Holmes v. Securities Investor Protection Corporation

RESPONDENT:Securities Investor Protection Corporation et al.
LOCATION:Residence of Jacobson

DOCKET NO.: 90-727
DECIDED BY: Rehnquist Court (1991-1993)
LOWER COURT: United States Court of Appeals for the Ninth Circuit

CITATION: 503 US 258 (1992)
ARGUED: Nov 13, 1991
DECIDED: Mar 24, 1992

G. Robert Blakey – on behalf of the Respondents
Jack I. Samet – on behalf of the Petitioner

Facts of the case


Media for Holmes v. Securities Investor Protection Corporation

Audio Transcription for Oral Argument – November 13, 1991 in Holmes v. Securities Investor Protection Corporation

Audio Transcription for Opinion Announcement – March 24, 1992 in Holmes v. Securities Investor Protection Corporation

William H. Rehnquist:

The opinions of the Court in three cases will be announced by Justice Souter.

David H. Souter:

The first of the three is Holmes and Securities Investor Protection Corporation, No. 90-727.

This case comes to us on writ of certiorari to the United States Court of Appeals for the Ninth Circuit.

Acting under the Securities Investor Protection Act, the respondent, Securities Investor Protection Corporation which we have been calling SIPC, caused the liquidation of two security broker dealers after they failed to meet obligations to their customers.

Under the statute, SIPC must reimburse customers of broker dealers who lose money after their broker dealer becomes insolvent, and SIPC says it had to pay millions of dollars to the customers of the two broker dealers at issue here.

SIPC sought to recoup some of the millions by suing petitioners, Robert Holmes and others, saying that they had conspired to manipulate the price of stocks that the broker dealers have bought some of the stocks at inflated prices, that the stock price later plummeted because the fraud came to light, and that this forced the broker dealers into insolvency triggering SIPC’s duty to reimburse the customers and of course, ultimately causing SIPC’s loses.

SIPC alleged that by doing so, the conspirators broke the securities laws for which SIPC could sue them under the Racketeer Influenced and Corrupt Organizations Act or the RICO statute.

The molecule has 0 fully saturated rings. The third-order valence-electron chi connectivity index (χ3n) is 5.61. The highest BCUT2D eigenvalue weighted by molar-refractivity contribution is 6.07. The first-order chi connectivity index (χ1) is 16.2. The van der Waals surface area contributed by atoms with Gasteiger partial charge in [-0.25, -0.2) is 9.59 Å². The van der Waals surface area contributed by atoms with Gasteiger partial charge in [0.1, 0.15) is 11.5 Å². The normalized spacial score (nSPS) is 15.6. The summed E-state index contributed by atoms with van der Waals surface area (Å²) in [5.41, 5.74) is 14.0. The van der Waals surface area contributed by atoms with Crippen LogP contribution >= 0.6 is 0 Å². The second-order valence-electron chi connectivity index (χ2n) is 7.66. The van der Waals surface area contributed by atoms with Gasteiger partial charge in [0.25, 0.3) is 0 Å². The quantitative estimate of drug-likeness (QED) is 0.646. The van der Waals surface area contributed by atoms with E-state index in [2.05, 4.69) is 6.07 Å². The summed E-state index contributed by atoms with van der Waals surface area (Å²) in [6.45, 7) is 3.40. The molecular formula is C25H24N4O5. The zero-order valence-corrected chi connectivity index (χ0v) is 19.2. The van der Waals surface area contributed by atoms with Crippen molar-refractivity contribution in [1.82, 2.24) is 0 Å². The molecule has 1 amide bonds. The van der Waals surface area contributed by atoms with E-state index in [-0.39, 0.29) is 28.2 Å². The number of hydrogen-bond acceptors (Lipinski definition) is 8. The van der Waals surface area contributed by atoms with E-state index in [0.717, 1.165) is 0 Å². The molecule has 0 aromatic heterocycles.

District Court entered summary judgment for Holmes saying, among other things, that SIPC did not have standing to sue the conspirators because SIPC itself had never bought any of the manipulated stocks.

The Court of Appeals reversed holding that RICO does not require that a plaintiff buy a security to be allowed to sue.

In an opinion filed with the Clerk today, we reverse the Ninth Circuit intern but on a different ground.

We think that a plaintiff cannot sue under the RICO statute unless the defendant’s acts proximately caused the plaintiff’s injury.

That means that there must be a direct relationship between the plaintiff’s injury and the defendant’s conduct, a requirement that SIPC cannot meet.

SIPC claims to have sued in two different capacities.

First, it says that it stands in the shoes of the broker dealers’ customers and can assert any right the customers could assert.

But even if this is true, the link between the customer’s injury and the conspirators’ act is too attenuated to allow recovery since the customers were harmed only because the conspirators first injured the broker dealers.

Second, SIPC says that a section of the statute entitles it to recover.

However, we think that the provision in question deals only with intervention and is thus, beside the point of the issue before us.

Because we hold that the conspirators’ acts did not approximately caused SIPC’s injury, we need not determine whether a plaintiff suing under the RICO statute and alleging that the defendant broke the securities law must always have been a buyer or a seller of the security in order to be entitled to sue.

Justice O’Connor has filed a separate opinion concurring in part and concurring in the judgment in which Justice White and Justice Stevens have joined; Justice Scalia has filed a separate opinion concurring in the judgment.